Trump has admitted that he discussed Biden on a call with [Ukrainian president Volodymyr] Zelenskiy but has denied any suggestion of a “quid pro quo” even as it was reported that he ordered his staff to withhold nearly $400m in aid to Ukraine days before his call with Zelenskiy.


    Joseph Maguire, the acting director of national intelligence, is due to testify on Thursday, his deadline for turning over the whistleblower complaint to Congress.

    Adam Schiff, the head of the House permanent select committee on Intelligence, said on Tuesday that the whistleblower would like to speak to the panel and has requested guidance from the [sic] Maguire on how to do so.


  2. Steve Cameron says

    It’s disappointing that this is what it took to get the Dems to pull the trigger. Waiting until the party is affected by Trump’s corruption can’t help but look — what’s the word? — partisan.

  3. says

    Trump’s strategies are irrelevant to the republicans. He could be a cannibal or a necrophiliac and they would still support him because he is their path to power. They will vote the impeachment down no matter what, and they will do anything they can to use it for political gain, because: power. He could be caught naked negotiating with satan and he’ll be fine as long as he does not threaten republic hold on congress. Which he can’t, unless he kills and eats Mitch McConnell.

  4. Ridana says

    If an impeachment inquiry airs enough dirt to get the public to finally wake up and overwhelmingly be onboard for removing him from office in a way that even McTurtle can’t bury, I can see them convicting him, after which Pence pardons him, and like Arpaio, he still runs in the Nov. election.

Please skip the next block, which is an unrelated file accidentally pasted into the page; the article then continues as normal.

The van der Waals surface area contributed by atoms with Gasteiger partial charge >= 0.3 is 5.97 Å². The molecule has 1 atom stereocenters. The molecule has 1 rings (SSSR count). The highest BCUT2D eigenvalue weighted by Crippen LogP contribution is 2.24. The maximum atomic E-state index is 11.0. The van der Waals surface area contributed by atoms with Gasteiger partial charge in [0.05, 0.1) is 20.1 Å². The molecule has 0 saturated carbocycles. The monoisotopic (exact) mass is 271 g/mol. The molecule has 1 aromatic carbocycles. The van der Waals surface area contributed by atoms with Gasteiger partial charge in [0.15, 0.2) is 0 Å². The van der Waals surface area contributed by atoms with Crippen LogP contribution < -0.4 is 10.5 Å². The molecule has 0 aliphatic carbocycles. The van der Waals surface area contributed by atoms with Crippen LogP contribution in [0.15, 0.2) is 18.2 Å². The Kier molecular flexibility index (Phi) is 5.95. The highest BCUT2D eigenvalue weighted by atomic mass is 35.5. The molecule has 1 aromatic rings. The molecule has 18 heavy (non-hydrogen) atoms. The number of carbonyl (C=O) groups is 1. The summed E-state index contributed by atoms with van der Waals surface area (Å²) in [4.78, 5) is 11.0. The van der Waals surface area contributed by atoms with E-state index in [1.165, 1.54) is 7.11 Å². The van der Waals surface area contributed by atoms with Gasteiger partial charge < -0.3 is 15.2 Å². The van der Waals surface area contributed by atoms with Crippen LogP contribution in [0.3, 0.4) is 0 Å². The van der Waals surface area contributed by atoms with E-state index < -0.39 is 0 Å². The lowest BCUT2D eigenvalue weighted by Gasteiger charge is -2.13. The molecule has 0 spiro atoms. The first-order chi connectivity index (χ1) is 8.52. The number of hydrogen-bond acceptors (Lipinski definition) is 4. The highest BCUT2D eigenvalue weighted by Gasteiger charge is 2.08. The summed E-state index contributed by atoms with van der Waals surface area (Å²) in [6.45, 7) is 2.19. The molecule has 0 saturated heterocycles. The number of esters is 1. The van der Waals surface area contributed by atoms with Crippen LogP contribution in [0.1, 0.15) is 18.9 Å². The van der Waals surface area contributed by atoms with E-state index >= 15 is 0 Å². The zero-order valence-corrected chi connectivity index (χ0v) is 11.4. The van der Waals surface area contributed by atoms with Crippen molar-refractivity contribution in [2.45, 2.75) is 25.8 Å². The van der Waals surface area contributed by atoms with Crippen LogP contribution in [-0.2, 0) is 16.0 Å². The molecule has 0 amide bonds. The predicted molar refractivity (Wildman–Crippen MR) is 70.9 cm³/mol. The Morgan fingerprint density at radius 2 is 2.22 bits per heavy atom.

I don’t know if I’m kidding or not.

  5. John Morales says

    Ridana, “When news starts breaking about some major transgression, what he does is to first deny that there is anything there and then slowly but steadily concede the truth of elements of the story until the full story (as far as we know) is out in the open.”

    What’s left to air? Basically, details and specifics.

    Whoever cares about that stuff, by now knows it’s there.

    It’s pretty obvious Trump and the Republicans are happily using each other to their mutual benefice — as they see it, at least.

    (He’ll be discarded in due course, of course of course)

  6. brucegee1962 says

    I see the impeachment investigation as largely a lose-lose for Democrats. If, after all this buildup, Pelosi refuses to enter articles of impeachment, then the Dem base is furious. If the House passes impeachment, then the Senate Repubs will squash it, and Trump will claim victory and “total vindication” or some such garbage, and will manage to come out looking stronger. And if by some miracle Moscow Mitch locates his spine in a closet somewhere and the Senate upholds the impeachment, Pence would be worse than Donald — identical policies, but executed by someone who is sane and will listen to advice, not someone whose mentality is deteriorating before our eyes, and thus more of a danger for reelection in 2020. Still, Dems didn’t have much choice at this point.

    The most amazing thing here is the timing. If Biden was the actual nominee, then Trump’s typical strategy of making accusations without evidence and then repeating it until it becomes gospel to his followers would probably work. But by slamming Biden now, all his machine is doing now is adding fuel to Warren’s rise to frontrunner.

  7. machintelligence says

    Timing is indeed everything. Keep the investigations going right up to the Republican convention — or beyond. Then drop the impeachment hammer and see which Senators are still willing to defend Trump. If enough dirt has been exposed they would be in a lose -- lose situation: lose their base support or offend every moderate voter in the country.

  8. brucegee1962 says

    @machineintelligence, I hope you’re right that there are still a few moderate voters still out there. To paraphrase one of my lefty friends, if I ever meet a moderate voter, I’ll be sure to ask them if they’re offended.

  9. brucegee1962 says

    Also, it occurs to me that if the impeachment vote gets to be too close to the election, it gives the Republican congress critters an out. “Hey, ultimately, it isn’t MY opinion that ought to matter. It’s the opinion of the American People. Let’s let THEM decide whether to remove him from office or not.”

    And you know, ultimately, it isn’t the Donald himself that’s the biggest thing wrong with this country right now — it’s his voters. I think the only thing that can make them scurry back into their holes is a sound shellacking at the ballot box.